Michael Clarke, the Australia captain, has said the Simon Katich saga and public criticism Phillip Hughes has faced recently was weighing on Hughes' mind before his century on the fourth day in Colombo. Hughes has taken the place of his New South Wales captain Katich, whose removal from the list of Cricket Australia contracts and the subsequent fall-out shook Australian cricket. Hughes has faced criticism for his technique and lack of runs - he had not made a half-century in 10 Test innings before this one.
"I think it probably hasn't helped, the fact that Simon Katich did not get a contract," Clarke said. "I think there are a lot of people who think he should be here instead of Hughesy. I know Hughesy and Katto get along very well, so it's certainly not personal. But I think that's stoked the fire a little bit.
"The one thing we have to continue to remember is that he [Hughes] is 22 years of age. He has a huge future and he's working as hard as anybody to become a consistent player. He bats in the hardest position in the game I think, and there's going to be some tough times as the great openers - Justin Langer, Matthew Hayden, Michael Slater - they've all faced it. It's a tough game and we understand you guys [the press] have a job to do. So as a player you get used to the fact that when you don't perform as well as you'd like there's going to be some criticism."
Upon reaching his century, Hughes' first reaction was to clench his fist in the direction of the SSC ground press box, a gesture of defiance and some indignation. Clarke said the celebration had been sparked by the media criticism Hughes has received.
"There was a bit of that in his celebration today, he's very proud. He reads the papers like all of us and sees the criticism, so he wanted to show that the hard work has paid off and that he does deserve to be here."
The criticism of Hughes, Clarke said, had been unduly harsh, and he pointed to Hughes' first-class record rather than his decidedly slim recent output in Tests.
"I do [think criticism has been harsh]. Like I've said before, his statistics in first-class cricket are better than any young player in Australia. He's got 16 first-class hundreds, averages over 50, there's no other young player in Australia who has those numbers, so he deserves to be here.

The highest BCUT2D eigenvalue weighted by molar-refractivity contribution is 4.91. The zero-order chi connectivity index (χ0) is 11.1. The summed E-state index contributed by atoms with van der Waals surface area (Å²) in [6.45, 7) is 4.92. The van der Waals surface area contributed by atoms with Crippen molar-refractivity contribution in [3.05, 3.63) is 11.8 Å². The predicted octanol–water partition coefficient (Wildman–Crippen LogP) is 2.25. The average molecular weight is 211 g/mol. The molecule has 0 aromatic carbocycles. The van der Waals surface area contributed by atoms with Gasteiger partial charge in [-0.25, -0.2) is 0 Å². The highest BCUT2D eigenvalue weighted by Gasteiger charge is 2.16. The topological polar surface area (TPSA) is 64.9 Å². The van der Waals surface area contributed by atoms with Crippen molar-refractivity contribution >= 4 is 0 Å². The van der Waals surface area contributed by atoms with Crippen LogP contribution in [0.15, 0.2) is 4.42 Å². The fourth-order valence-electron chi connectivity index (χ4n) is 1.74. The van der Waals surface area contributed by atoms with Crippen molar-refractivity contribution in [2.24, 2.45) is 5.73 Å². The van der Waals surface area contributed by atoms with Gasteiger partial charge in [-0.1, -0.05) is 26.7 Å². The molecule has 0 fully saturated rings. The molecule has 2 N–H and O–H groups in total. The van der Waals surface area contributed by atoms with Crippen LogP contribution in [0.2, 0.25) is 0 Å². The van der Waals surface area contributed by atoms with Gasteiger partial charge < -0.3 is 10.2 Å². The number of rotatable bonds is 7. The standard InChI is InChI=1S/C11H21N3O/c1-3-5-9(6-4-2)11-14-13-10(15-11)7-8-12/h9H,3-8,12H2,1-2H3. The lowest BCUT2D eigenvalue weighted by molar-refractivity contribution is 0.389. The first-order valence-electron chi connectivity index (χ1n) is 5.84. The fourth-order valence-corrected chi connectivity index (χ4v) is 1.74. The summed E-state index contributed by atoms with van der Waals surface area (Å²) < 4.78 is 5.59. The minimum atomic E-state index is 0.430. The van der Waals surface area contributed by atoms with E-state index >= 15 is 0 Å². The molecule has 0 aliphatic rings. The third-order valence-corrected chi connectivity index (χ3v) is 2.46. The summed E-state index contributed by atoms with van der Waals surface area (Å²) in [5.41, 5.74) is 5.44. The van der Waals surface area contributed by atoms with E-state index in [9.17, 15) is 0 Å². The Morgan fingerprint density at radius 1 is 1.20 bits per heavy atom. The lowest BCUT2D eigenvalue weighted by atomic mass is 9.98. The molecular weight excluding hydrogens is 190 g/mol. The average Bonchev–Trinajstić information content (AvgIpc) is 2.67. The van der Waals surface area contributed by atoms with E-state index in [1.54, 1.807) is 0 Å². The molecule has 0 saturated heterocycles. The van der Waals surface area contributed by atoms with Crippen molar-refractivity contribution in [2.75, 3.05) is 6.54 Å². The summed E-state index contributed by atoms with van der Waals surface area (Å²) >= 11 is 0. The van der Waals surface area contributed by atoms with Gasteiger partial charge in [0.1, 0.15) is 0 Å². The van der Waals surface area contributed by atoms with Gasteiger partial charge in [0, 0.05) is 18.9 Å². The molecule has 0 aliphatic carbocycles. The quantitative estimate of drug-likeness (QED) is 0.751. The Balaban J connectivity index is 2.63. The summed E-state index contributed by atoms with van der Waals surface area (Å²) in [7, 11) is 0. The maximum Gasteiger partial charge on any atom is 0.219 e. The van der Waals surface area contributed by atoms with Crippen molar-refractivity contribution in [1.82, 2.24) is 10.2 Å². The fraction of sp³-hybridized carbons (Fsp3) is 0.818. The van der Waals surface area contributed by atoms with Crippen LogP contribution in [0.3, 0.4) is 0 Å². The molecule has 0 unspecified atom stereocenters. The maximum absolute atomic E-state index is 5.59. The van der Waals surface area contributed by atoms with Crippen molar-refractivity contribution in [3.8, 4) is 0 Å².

"He has shown the world he can play at the highest level; he now has three hundreds to his name. Today, he showed his class against a reverse-swinging ball, when we were 150 behind."
The century in Colombo could help Hughes settle, but he was not the only Australia batsman needing runs ahead of this innings. Clarke himself would like to end a 23-innings stretch without a Test century, and he will need a big score tomorrow to make the game safe.
"No matter what your age is, no matter how many Tests you've played we all face criticism. It's great the team's having some success and that plays a big part. But I know myself, I'm batting as well as ever but I know I need to make runs. As a player you work so hard, but when you're not quite getting the result then the press have a job to do and we have to read about it and see it on television."
Australia can still lose the third Test and the chance for a series victory, something Clarke was keenly aware of. However he was relieved that Sri Lanka's lower order, becalmed by Angelo Mathews' painstaking pursuit of a maiden Test century, did not push his tiring bowlers at the end of the third day and the fourth morning.
"Definitely, I thought last night was a great opportunity for them to take it to us. I think we've seen that on this wicket, as it was in Pallekele, the hardest thing about winning the game is going to be bowling the team out, rather than the runs. I think you'll be able to chase even 200 in the second innings if you've got time on this wicket.
"Last night and today I thought they'd be a bit more proactive. In saying that, I had a lot of guys on the fence. I want to take nothing away from Angelo, he deserved his hundred and he's batted pretty well through this series."
Clarke said he had not totally given up on the chance to even win the Test. "Unfortunately there's probably still a chance we can lose if we don't bat well, but on the other side I think there's certainly a possibility, even if it's a minor one, that if we can get a 150-run lead we can win this Test match. We worked really hard for a few months leading up to this series and I think we've played some really good cricket. I'd hate to see us not bat well tomorrow and lose this Test and draw the series. We've worked too hard for that."
As for the bizarre dismissal of Shaun Marsh, who was given out caught at short leg and walked off without reviewing the decision, even though replays showed he had not touched the ball, Clarke said Marsh had been confused by a jumble of ball, gloves, chest and pads.
"I asked Shaun when he came off what he thought and he was 100% sure he hit it. But once he looked at the replay he realised that what he felt on his glove was actually the glove jamming into his pad. So good old, innocent Shaun, who's the nicest guy in the world, thought he'd felt something and left."